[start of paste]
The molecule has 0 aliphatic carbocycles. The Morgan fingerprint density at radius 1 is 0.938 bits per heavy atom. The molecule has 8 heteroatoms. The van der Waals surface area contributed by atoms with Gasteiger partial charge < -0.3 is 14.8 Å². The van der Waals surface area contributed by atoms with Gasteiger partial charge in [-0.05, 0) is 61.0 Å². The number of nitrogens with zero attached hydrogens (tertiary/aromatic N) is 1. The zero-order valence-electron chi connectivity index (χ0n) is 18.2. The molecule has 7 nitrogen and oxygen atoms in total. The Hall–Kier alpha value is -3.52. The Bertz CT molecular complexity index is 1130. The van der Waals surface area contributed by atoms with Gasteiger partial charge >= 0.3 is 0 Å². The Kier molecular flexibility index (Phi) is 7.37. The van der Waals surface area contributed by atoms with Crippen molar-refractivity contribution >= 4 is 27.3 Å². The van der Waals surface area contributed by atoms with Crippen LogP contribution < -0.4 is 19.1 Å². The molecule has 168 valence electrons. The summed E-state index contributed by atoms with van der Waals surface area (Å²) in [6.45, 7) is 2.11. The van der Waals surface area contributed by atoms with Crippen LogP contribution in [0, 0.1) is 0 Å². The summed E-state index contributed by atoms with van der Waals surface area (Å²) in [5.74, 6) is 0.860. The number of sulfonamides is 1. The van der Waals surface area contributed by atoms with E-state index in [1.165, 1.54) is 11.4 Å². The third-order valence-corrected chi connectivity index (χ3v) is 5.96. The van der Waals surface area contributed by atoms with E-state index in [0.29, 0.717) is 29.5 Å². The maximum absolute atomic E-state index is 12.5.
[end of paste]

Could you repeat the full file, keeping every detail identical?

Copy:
The molecule has 0 aliphatic carbocycles. The Morgan fingerprint density at radius 1 is 0.938 bits per heavy atom. The molecule has 8 heteroatoms. The van der Waals surface area contributed by atoms with Gasteiger partial charge < -0.3 is 14.8 Å². The van der Waals surface area contributed by atoms with Gasteiger partial charge in [-0.05, 0) is 61.0 Å². The number of nitrogens with zero attached hydrogens (tertiary/aromatic N) is 1. The zero-order valence-electron chi connectivity index (χ0n) is 18.2. The molecule has 7 nitrogen and oxygen atoms in total. The Hall–Kier alpha value is -3.52. The Bertz CT molecular complexity index is 1130. The van der Waals surface area contributed by atoms with Gasteiger partial charge >= 0.3 is 0 Å². The Kier molecular flexibility index (Phi) is 7.37. The van der Waals surface area contributed by atoms with Crippen molar-refractivity contribution >= 4 is 27.3 Å². The van der Waals surface area contributed by atoms with Crippen LogP contribution < -0.4 is 19.1 Å². The molecule has 168 valence electrons. The summed E-state index contributed by atoms with van der Waals surface area (Å²) in [6.45, 7) is 2.11. The van der Waals surface area contributed by atoms with Crippen LogP contribution in [0, 0.1) is 0 Å². The summed E-state index contributed by atoms with van der Waals surface area (Å²) in [5.74, 6) is 0.860. The number of sulfonamides is 1. The van der Waals surface area contributed by atoms with E-state index in [1.165, 1.54) is 11.4 Å². The third-order valence-corrected chi connectivity index (χ3v) is 5.96. The van der Waals surface area contributed by atoms with E-state index in [0.29, 0.717) is 29.5 Å². The maximum absolute atomic E-state index is 12.5.